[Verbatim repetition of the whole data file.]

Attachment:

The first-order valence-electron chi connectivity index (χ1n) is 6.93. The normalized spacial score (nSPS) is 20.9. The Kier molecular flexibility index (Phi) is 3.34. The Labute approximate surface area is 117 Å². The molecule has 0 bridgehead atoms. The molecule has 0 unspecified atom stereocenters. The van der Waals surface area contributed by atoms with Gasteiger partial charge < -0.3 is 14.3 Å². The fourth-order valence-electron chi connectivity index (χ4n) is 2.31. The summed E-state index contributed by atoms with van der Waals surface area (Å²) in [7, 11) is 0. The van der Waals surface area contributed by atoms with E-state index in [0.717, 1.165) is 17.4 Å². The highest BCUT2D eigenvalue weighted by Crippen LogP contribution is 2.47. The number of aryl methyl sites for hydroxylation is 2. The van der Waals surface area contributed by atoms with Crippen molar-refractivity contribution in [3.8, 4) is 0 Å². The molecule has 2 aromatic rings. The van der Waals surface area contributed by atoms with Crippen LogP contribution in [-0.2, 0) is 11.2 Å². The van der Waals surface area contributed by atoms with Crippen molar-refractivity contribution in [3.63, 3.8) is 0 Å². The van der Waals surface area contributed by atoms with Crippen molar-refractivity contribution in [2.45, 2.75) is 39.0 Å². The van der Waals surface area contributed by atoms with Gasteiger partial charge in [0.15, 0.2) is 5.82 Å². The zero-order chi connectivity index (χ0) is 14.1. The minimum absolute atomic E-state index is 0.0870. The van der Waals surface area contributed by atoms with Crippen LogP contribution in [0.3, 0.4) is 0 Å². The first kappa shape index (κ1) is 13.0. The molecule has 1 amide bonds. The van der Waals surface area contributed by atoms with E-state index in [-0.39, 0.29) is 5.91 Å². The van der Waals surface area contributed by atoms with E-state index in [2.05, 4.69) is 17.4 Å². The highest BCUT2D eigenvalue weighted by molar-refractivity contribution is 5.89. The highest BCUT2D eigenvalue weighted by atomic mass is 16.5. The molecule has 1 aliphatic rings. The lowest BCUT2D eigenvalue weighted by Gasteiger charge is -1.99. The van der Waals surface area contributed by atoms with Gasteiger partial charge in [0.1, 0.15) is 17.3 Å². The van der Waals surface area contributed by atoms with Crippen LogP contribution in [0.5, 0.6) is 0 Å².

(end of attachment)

The first-order valence-electron chi connectivity index (χ1n) is 6.93. The normalized spacial score (nSPS) is 20.9. The Kier molecular flexibility index (Phi) is 3.34. The Labute approximate surface area is 117 Å². The molecule has 0 bridgehead atoms. The molecule has 0 unspecified atom stereocenters. The van der Waals surface area contributed by atoms with Gasteiger partial charge < -0.3 is 14.3 Å². The fourth-order valence-electron chi connectivity index (χ4n) is 2.31. The summed E-state index contributed by atoms with van der Waals surface area (Å²) in [7, 11) is 0. The van der Waals surface area contributed by atoms with E-state index in [0.717, 1.165) is 17.4 Å². The highest BCUT2D eigenvalue weighted by Crippen LogP contribution is 2.47. The number of aryl methyl sites for hydroxylation is 2. The van der Waals surface area contributed by atoms with Crippen molar-refractivity contribution in [3.8, 4) is 0 Å². The molecule has 2 aromatic rings. The van der Waals surface area contributed by atoms with Crippen LogP contribution in [-0.2, 0) is 11.2 Å². The van der Waals surface area contributed by atoms with Crippen molar-refractivity contribution in [3.63, 3.8) is 0 Å². The van der Waals surface area contributed by atoms with Crippen molar-refractivity contribution in [2.45, 2.75) is 39.0 Å². The van der Waals surface area contributed by atoms with Gasteiger partial charge in [0.15, 0.2) is 5.82 Å². The zero-order chi connectivity index (χ0) is 14.1. The minimum absolute atomic E-state index is 0.0870. The van der Waals surface area contributed by atoms with Crippen LogP contribution in [0.3, 0.4) is 0 Å². The first kappa shape index (κ1) is 13.0. The molecule has 1 amide bonds. The van der Waals surface area contributed by atoms with E-state index in [-0.39, 0.29) is 5.91 Å². The van der Waals surface area contributed by atoms with E-state index in [2.05, 4.69) is 17.4 Å². The highest BCUT2D eigenvalue weighted by molar-refractivity contribution is 5.89. The highest BCUT2D eigenvalue weighted by atomic mass is 16.5. The molecule has 1 aliphatic rings. The lowest BCUT2D eigenvalue weighted by Gasteiger charge is -1.99. The van der Waals surface area contributed by atoms with Gasteiger partial charge in [0.1, 0.15) is 17.3 Å². The van der Waals surface area contributed by atoms with Crippen LogP contribution in [0.5, 0.6) is 0 Å².